This month brings more than spring showers and tax deadlines. President Obama has proclaimed April National Financial Capability Month, urging Americans to learn more about their money. Which, of course, is music to my ears!
I spend a lot of time on this blog, and as a member of the President’s Advisory Council on Financial Capability, urging parents to talk to their kids about money. This month I’m going to tell you to do the opposite: DON’T talk to your kids. SHOW them instead.
Here are four things you can DO with kids of various ages during Financial Capability Month to teach them what they need to know, drawn from the activities in the Money as You Grow initiative I’ve been working on with the Council.
Try the ‘Three Jars’ Method — It Works!
Don’t just tell your child to manage his money. Find three jars (or cans) and label one for saving, one for spending, and one for sharing. Some of you have heard me give this advice before (or seen me in a video with Elmo where he learns about the concept).
Why is doing this so important? Research shows that kids who have a positive attitude about cash management and feel a sense of accomplishment are better at managing money later in life. You child will love to watch his coins pile up! If you like, set a savings goal for something he really wants, and encourage him save up during Financial Capability Month so he can buy it at the end!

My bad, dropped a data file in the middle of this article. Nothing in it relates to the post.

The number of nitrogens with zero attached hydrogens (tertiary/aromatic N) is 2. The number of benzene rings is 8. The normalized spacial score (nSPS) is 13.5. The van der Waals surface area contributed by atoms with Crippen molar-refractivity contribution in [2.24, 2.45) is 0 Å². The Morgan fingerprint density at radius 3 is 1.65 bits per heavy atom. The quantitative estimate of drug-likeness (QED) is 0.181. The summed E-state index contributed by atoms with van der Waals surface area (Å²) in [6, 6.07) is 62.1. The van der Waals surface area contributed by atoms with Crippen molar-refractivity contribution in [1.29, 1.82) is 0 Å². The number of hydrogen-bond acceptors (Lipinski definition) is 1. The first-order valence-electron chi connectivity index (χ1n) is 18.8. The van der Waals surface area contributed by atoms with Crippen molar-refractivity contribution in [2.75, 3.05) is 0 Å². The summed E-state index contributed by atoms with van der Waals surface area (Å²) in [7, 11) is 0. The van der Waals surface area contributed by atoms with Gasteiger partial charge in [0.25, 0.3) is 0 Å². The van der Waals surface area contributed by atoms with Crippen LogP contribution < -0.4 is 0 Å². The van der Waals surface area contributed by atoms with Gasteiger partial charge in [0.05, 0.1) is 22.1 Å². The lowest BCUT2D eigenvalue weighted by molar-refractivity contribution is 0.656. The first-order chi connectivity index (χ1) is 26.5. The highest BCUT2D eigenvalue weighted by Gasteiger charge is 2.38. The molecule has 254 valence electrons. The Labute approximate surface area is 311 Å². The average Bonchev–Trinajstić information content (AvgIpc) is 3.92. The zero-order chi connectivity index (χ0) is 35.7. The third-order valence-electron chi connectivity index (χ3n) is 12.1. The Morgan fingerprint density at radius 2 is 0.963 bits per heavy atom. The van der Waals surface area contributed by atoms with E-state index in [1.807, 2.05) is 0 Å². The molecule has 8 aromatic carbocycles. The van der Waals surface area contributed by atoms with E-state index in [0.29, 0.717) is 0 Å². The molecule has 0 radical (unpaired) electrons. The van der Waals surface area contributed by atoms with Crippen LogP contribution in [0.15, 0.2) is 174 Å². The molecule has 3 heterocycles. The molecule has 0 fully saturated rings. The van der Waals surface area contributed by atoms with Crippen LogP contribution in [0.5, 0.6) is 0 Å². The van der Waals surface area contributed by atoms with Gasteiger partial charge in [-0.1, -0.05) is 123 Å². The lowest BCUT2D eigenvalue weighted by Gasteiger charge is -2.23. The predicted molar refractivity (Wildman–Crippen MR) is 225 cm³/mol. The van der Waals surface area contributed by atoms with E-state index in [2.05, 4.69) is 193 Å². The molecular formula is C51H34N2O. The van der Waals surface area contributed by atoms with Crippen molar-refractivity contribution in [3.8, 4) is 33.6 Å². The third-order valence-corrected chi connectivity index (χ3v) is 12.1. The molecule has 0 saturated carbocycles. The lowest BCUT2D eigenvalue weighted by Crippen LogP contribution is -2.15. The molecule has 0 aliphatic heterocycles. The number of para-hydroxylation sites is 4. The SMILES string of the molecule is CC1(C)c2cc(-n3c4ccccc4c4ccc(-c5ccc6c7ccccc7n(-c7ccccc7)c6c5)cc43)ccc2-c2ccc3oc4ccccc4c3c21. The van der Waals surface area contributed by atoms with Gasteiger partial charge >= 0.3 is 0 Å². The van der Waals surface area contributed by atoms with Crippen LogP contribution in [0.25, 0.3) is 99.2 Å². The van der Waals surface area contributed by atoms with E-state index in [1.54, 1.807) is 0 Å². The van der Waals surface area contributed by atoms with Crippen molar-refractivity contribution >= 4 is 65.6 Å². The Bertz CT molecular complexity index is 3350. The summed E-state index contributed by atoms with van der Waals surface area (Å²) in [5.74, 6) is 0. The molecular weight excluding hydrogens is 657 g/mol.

Plan a Bank Holiday
Don’t just tell your child to save. Take your child on a “field trip” to your bank or credit union. While you’re there, ask a bank representative about the interest rates on a savings account and make sure your child understands why that’s an important question. If she has an account, make sure she deposits some money in it while you’re there. (You can help fill out the deposit slip.)
If your kid doesn’t have a savings account, OPEN ONE with her and give her a little seed money to grow.
Get a Credit Check
When you pull out the plastic, it may look to your kid like it’s a get-out-of-paying card. We all know how wrong THAT idea is. Don’t just tell your kid that carrying a balance can get you into trouble.
This month, go online to look at credit card offers with your child, so he can see how different interest rates compare. Or, if you want, show your child the section on your own credit bill that calculates monthly interest.
Choose a purchase amount that your child can understand (a PlayStation 3, for instance, is about $250) and use the Credit Card Repayment Calculator at federalreserve.gov to see how long it could take (and how much extra she’d spend) to pay that off by making only the minimum monthly payments.
Brace Yourself for Sticker-Shock Treatment
Don’t just tell your kid she needs to save for college. This month, show her why. Have her name three schools she’s thought about attending, then help her navigate to the “net price calculator” that every college and university is required to display on its website. Your child may be shocked by what she sees. But reassure her that with financial aid, scholarships, and grants, many families don’t have to pay the tuition sticker price.
People talk about “going through the motions” like it’s a bad thing. But when it comes to learning about money, the best thing you can do is urge your kids to get out there and MOVE. Talking with your kids is great! But it’s important to take the next step—and walk the walk!
© 2012 Beth Kobliner, All Rights Reserved
Beth Kobliner is a personal finance commentator and journalist, the author of the New York Times bestseller “Get a Financial Life: Personal Finance in Your Twenties and Thirties,” and a member of the President’s Advisory Council on Financial Capability. Visit her at bethkobliner.com, follow her on Twitter, and like her on Facebook.